Got (camel) milk?
By Andrea McVeigh
“We are on a mission; what is our mission?” said my tour guide, Asad.
“Mission impossible?” I volunteered.
“No, it’s not impossible, this is possible, just tricky. Let’s go,” Asad urged as we drew up outside Sharjah’s central souk. “Let’s find a camel.”
We didn’t need to find a camel, just a supermarket. We were on the hunt for camel milk.
Sharjah – one of the United Arab Emirates’ seven emirate states and a neighbour of Dubai – is a dry country which means the sale of alcohol is forbidden. Non-alcoholic cocktails are abundant, and very well-received in the dry Arabian heat, but I wanted to try something I couldn’t get at home. And camel milk wasn’t anything I could find in my local branch of Tesco.
Our mission had been joked about and talked about the previous day. It was proving more difficult than Asad expected. Sod’s law was proving that when you go to look for something you can’t actually find it. The first supermarket we tried only had deliveries of it twice a week, and the day we arrived wasn’t one of them.
Eventually though, Asad turned up at my hotel with two plastic bottles of Camelicious camel milk. And I don’t think he had to resort to milking a camel for them either.
It looked like milk, but this wasn’t like the semi-skimmed liquid I was used to. It’s less fatty than cow’s milk, so it’s popular among people with high cholesterol and on a health kick.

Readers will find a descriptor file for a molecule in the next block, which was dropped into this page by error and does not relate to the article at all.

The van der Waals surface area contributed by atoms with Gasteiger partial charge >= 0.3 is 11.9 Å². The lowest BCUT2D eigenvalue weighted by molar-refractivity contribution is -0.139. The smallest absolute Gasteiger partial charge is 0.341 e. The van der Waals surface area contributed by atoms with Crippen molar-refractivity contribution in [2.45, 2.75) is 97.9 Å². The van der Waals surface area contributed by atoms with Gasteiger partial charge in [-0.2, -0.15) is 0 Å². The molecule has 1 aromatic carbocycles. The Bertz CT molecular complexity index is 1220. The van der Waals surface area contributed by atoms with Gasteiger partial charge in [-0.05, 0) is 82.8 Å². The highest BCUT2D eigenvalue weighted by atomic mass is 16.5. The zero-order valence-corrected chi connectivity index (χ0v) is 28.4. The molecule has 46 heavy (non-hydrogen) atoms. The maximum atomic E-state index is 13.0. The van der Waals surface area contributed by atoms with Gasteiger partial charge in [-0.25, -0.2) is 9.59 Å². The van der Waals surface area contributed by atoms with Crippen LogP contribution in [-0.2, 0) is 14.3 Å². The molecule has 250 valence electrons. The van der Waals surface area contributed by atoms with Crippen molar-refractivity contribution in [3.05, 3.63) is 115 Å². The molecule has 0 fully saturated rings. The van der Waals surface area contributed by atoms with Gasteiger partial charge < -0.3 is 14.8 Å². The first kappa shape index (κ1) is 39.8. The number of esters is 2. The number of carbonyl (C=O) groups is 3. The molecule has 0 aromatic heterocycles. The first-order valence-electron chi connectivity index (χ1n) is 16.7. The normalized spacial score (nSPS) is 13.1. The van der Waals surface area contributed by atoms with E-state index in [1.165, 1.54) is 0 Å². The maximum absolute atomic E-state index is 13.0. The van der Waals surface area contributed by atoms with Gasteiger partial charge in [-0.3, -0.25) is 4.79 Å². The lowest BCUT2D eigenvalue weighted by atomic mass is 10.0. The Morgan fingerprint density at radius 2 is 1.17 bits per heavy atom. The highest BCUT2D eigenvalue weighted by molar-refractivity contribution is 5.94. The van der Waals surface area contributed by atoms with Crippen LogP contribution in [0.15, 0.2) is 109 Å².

The lower fat content also gives it a taste and consistency a bit like skimmed milk, but with a strong aftertaste – not exactly bitter, but sharp.
I drank it, but I couldn’t get the image of camel udder out of my mind – not exactly the most pleasant of pictures. I drank, not so much with gusto, but out of politeness. So what does it taste like? Some say it’s mildly salty, but I didn’t get that, just a sharp aftertaste a bit like the stronger brands of soy milk.
I didn’t hate it, but I don’t know if I’d have it again. But if it’s good enough to have sustained the Bedouin nomads for thousands of years, who am I to start getting the, er, hump in a taste test?
So could it prove popular in Europe or America? Every few years the Press run stories that suggest it could be the newest superfood – high in potassium, iron and zinc as well as vitamins C and B, and low in cholesterol.
Camel milk chocolate is also being produced in the UAE. So move over Daisy – Humphrey the camel could soon be taking your place on supermarket shelves.
But why stop at chocolate? Camel milk ice cream, milkshakes, smoothies, yogurts, cheese and butter could all benefit from the Camelicious treatment.
Now who’s for a cuppa? One hump or two?